- Hardy Zephrus, 3 Weight, 9'9" - Versatile and extremely lightweight, the extra length gives you great control over your flies.
- Sage Pulse, 5 Weight, 9' - Capable of throwing streamers, yet still delicate enough for small dries.
- Redington's Classic Trout Rod, 3 Weight - The entire "classic" series boasts a moderate action at an affordable price - fantastic for small streams.
Boron has recently appeared in the fly rod market. It is a material used in conjunction with graphite to make the butt of fly rod stiffer, giving the rod faster action and more power.
Fiberglass Fly Fishing Rods
During the 1940's, fly fishing rod manufacturers began making fly rods out of fiberglass material. Fiberglass offered a cheap and readily available alternative to the traditional bamboo rods. Compared to bamboo, fiberglass rods are much lighter and much more durable.
Why Choose Fiberglass?
If this were the year 1950, we would go on for several paragraphs about the affordability, durability, and lightweight design of fiberglass over the only real alternative, bamboo. But, it's the 21st century and fiberglass must contend with graphite. Graphite fly rods are only slightly lighter than modern fiberglass, but fiberglass fly rods are more durable, more flexible, and less brittle.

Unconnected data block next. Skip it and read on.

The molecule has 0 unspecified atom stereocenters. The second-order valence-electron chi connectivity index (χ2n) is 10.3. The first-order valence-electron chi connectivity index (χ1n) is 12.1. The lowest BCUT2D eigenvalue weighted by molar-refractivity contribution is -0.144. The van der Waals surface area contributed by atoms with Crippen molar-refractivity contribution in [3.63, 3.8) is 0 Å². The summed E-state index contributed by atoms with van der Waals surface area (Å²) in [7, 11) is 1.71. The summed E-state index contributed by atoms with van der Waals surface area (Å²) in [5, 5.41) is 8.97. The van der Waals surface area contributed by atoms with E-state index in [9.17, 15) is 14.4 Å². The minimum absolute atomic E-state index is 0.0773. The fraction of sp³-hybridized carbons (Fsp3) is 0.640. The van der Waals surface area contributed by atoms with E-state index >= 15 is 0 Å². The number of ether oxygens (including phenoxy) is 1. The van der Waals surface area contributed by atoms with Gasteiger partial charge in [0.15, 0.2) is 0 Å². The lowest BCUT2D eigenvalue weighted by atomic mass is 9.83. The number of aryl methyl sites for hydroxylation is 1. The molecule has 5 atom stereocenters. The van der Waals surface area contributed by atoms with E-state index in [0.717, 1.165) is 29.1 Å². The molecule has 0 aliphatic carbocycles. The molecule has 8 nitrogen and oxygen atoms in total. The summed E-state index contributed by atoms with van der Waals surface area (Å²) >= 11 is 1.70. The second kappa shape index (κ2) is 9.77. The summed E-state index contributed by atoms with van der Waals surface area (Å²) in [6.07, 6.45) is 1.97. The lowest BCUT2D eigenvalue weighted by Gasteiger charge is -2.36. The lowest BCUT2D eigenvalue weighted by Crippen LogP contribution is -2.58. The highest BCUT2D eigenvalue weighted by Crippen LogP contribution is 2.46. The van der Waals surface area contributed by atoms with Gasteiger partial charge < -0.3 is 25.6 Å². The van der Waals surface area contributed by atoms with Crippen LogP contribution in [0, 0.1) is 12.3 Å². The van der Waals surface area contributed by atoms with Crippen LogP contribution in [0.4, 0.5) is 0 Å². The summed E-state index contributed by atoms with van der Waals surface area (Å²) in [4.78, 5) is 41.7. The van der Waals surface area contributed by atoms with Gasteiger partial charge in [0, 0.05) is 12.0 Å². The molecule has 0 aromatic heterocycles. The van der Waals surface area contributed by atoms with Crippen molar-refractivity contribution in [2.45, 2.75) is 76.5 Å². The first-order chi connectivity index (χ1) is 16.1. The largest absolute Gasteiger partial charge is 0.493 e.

If you're accustomed to graphite fly rods and pick up a good fiberglass rod for the first time, you'll immediately notice the flexibility and response of fiberglass. Some anglers describe fiberglass rods as "whippy." Slower action, deep flexing, and delicacy of presentation are hallmarks of a good fiberglass fly rod. A fiberglass rod's flexibility is a supplementary system of drag when playing a strong fish - it can keep that big fish from snapping your 7x tippet!
When to Choose Fiberglass...